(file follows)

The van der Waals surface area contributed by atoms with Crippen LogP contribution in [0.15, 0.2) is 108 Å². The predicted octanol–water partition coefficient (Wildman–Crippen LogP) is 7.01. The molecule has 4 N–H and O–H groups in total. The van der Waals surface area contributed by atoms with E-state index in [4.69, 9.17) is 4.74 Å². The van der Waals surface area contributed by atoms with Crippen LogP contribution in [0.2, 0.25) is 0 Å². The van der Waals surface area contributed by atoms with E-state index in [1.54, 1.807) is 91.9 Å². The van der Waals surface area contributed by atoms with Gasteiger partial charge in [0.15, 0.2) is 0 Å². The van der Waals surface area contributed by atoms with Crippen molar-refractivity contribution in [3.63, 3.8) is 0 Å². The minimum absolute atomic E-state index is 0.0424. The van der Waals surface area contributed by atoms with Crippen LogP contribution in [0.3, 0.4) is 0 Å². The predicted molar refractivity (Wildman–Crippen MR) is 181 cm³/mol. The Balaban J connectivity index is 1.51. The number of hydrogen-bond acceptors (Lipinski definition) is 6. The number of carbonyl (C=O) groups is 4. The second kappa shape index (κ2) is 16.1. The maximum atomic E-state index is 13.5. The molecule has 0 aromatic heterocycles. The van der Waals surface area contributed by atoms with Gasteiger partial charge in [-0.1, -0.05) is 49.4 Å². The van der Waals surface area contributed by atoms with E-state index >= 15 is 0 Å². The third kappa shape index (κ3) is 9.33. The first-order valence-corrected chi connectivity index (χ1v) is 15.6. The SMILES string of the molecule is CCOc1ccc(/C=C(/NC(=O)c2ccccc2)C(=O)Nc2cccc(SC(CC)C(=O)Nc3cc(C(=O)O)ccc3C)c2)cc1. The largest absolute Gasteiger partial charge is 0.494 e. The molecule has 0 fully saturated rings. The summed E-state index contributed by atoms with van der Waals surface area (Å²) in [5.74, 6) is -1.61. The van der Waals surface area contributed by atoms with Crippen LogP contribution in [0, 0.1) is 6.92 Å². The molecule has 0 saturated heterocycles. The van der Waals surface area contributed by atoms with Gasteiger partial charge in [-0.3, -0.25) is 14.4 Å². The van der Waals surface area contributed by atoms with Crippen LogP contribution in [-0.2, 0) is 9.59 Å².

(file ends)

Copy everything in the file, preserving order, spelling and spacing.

The van der Waals surface area contributed by atoms with Crippen LogP contribution in [0.15, 0.2) is 108 Å². The predicted octanol–water partition coefficient (Wildman–Crippen LogP) is 7.01. The molecule has 4 N–H and O–H groups in total. The van der Waals surface area contributed by atoms with E-state index in [4.69, 9.17) is 4.74 Å². The van der Waals surface area contributed by atoms with Crippen LogP contribution in [0.2, 0.25) is 0 Å². The van der Waals surface area contributed by atoms with E-state index in [1.54, 1.807) is 91.9 Å². The van der Waals surface area contributed by atoms with Gasteiger partial charge in [0.15, 0.2) is 0 Å². The van der Waals surface area contributed by atoms with Crippen molar-refractivity contribution in [3.63, 3.8) is 0 Å². The minimum absolute atomic E-state index is 0.0424. The van der Waals surface area contributed by atoms with Crippen LogP contribution in [0.3, 0.4) is 0 Å². The predicted molar refractivity (Wildman–Crippen MR) is 181 cm³/mol. The Balaban J connectivity index is 1.51. The number of hydrogen-bond acceptors (Lipinski definition) is 6. The number of carbonyl (C=O) groups is 4. The second kappa shape index (κ2) is 16.1. The maximum atomic E-state index is 13.5. The molecule has 0 aromatic heterocycles. The van der Waals surface area contributed by atoms with Gasteiger partial charge in [-0.1, -0.05) is 49.4 Å². The van der Waals surface area contributed by atoms with E-state index >= 15 is 0 Å². The third kappa shape index (κ3) is 9.33. The first-order valence-corrected chi connectivity index (χ1v) is 15.6. The SMILES string of the molecule is CCOc1ccc(/C=C(/NC(=O)c2ccccc2)C(=O)Nc2cccc(SC(CC)C(=O)Nc3cc(C(=O)O)ccc3C)c2)cc1. The largest absolute Gasteiger partial charge is 0.494 e. The molecule has 0 fully saturated rings. The summed E-state index contributed by atoms with van der Waals surface area (Å²) in [5.74, 6) is -1.61. The van der Waals surface area contributed by atoms with Crippen LogP contribution in [0, 0.1) is 6.92 Å². The molecule has 0 saturated heterocycles. The van der Waals surface area contributed by atoms with Gasteiger partial charge in [-0.3, -0.25) is 14.4 Å². The van der Waals surface area contributed by atoms with Crippen LogP contribution in [-0.2, 0) is 9.59 Å².